National Back to Church Sunday Uses Facebook, YouTube to Reach Millions

Since its inception, participants in the National Back To Church Sunday movement have invited over 3.5 million people to either discover or rediscover their local church. Today, they continue to do so through the “power of personal invitation” as they gear up for this year's big event on Sept. 18.

Over 7,300 churches from 34 different denominations are participating in the third annual event, which will take place this Sunday. In order to accomplish their goals, many participating churches are inviting the unchurched through Facebook, YouTube, Vimeo, electronic invitations and more.

“This cross-denominational outreach is about reigniting the power of personal invitation,” said Philip Nation, national spokesperson for National Back To Church Sunday, in a statement. “We’re delighted to see the number of churches participating has nearly doubled compared with last year. We anticipate more Americans than ever will rediscover the joy of churchgoing through this grassroots movement.”

A study by LifeWay Research and the North American Mission Board found that out of 15,000 Americans surveyed, 67 percent of them said that receiving a personal invitation from a family member would be an effective way of getting them to visit church.

To make each visitor's attendance this Sunday even more memorable, many churches are staging extra events such as picnics, concerts and carnivals.

“We cancelled services to have CHURCH!” posted one Facebook user, whose church will still offer the weekly message on Sunday but will also take time for fun activities like playing games and jumping in “bounce houses.”

Some churches are taking the opportunity provided by the campaign to hold additional Sunday services. They are doing so in the hope that many people will attend, and that those who typically cannot make it to normal service times will take advantage of others.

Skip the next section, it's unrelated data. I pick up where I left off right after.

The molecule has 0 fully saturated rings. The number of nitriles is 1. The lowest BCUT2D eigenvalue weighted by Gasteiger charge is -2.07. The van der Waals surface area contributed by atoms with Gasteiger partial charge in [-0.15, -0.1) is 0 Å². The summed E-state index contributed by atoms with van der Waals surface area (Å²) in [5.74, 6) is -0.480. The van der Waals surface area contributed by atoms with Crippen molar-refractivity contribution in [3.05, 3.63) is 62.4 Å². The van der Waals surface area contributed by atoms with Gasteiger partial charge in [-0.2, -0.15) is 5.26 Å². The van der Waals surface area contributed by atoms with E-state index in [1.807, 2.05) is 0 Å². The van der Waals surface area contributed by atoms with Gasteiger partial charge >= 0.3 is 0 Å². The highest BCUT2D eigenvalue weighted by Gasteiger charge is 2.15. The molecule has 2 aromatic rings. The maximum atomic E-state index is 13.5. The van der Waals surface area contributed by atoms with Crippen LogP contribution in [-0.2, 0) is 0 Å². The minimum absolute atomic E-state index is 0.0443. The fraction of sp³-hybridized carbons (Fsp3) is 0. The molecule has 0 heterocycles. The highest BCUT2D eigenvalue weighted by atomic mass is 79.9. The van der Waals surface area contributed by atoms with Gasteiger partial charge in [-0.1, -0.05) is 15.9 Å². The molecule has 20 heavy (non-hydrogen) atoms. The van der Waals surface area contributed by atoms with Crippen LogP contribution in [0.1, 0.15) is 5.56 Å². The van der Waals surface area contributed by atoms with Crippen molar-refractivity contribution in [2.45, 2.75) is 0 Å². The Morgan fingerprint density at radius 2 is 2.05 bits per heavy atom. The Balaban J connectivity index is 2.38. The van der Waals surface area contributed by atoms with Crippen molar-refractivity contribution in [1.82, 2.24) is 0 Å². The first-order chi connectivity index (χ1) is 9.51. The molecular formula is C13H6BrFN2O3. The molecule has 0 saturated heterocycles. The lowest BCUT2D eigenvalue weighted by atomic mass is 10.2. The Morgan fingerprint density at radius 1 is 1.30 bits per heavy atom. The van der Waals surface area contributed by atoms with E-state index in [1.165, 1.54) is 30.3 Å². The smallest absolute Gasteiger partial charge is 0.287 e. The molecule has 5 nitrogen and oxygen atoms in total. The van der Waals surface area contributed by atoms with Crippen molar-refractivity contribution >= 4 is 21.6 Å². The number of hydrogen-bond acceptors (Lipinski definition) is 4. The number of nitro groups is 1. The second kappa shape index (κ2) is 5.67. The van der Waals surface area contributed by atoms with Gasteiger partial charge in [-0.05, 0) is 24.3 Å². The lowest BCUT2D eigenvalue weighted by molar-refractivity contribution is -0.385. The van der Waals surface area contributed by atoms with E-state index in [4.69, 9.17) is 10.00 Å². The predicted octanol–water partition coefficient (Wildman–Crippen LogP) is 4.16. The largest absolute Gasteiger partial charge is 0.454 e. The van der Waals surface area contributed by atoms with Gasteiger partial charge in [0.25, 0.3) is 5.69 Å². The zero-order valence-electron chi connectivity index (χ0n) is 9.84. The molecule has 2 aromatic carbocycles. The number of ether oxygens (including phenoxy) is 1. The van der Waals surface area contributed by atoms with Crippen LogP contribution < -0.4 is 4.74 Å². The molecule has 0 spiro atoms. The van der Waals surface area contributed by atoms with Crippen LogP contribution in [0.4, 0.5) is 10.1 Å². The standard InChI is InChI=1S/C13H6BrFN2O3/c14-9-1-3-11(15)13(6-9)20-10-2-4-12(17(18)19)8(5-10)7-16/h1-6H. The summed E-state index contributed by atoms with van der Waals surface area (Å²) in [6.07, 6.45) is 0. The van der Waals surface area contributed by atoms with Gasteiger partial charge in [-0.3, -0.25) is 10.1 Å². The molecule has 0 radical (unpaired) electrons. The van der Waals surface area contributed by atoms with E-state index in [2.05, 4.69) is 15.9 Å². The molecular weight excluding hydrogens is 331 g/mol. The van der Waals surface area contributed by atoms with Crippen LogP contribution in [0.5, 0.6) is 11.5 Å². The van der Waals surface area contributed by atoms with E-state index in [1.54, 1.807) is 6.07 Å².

Chris Aiken, senior pastor of Calvary Baptist Church in Pensacola, Fla., created a video for his church promoting the event. In the video he describes churches that have multiple services as being like a fisherman who uses multiple rods at the same time.

“If I asked you the question, 'Who's most prepared to catch the largest harvest?' You would say, without any doubt, the man with two or more poles in the water seems most prepared to harvest,” he said.

Around 83 percent of American adults describe themselves as Christians, but only 20 percent actually attend services on any given Sunday, according to organizers. The National Back To Church Sunday event is being held with the hope that seekers would get plugged in to a local church, and would there find a relationship with Christ.

"The National Back To Church Sunday is important because it gives members of the church a rallying point. It's a place on the calendar for them to point their attention to see ... what God can do on a particular day if we just simply offered an invitation,” said Nation, in an interview with The Christian Post.

According to Eric Abel, the campaign's director, churches that participated in the 2010 campaign, on average, saw a 26 percent increase in weekend attendance afterward.

“When members reach out to others, it makes a dramatic impact,” Abel said.

Churches and individuals that are interested in participating in the event can learn more by visiting

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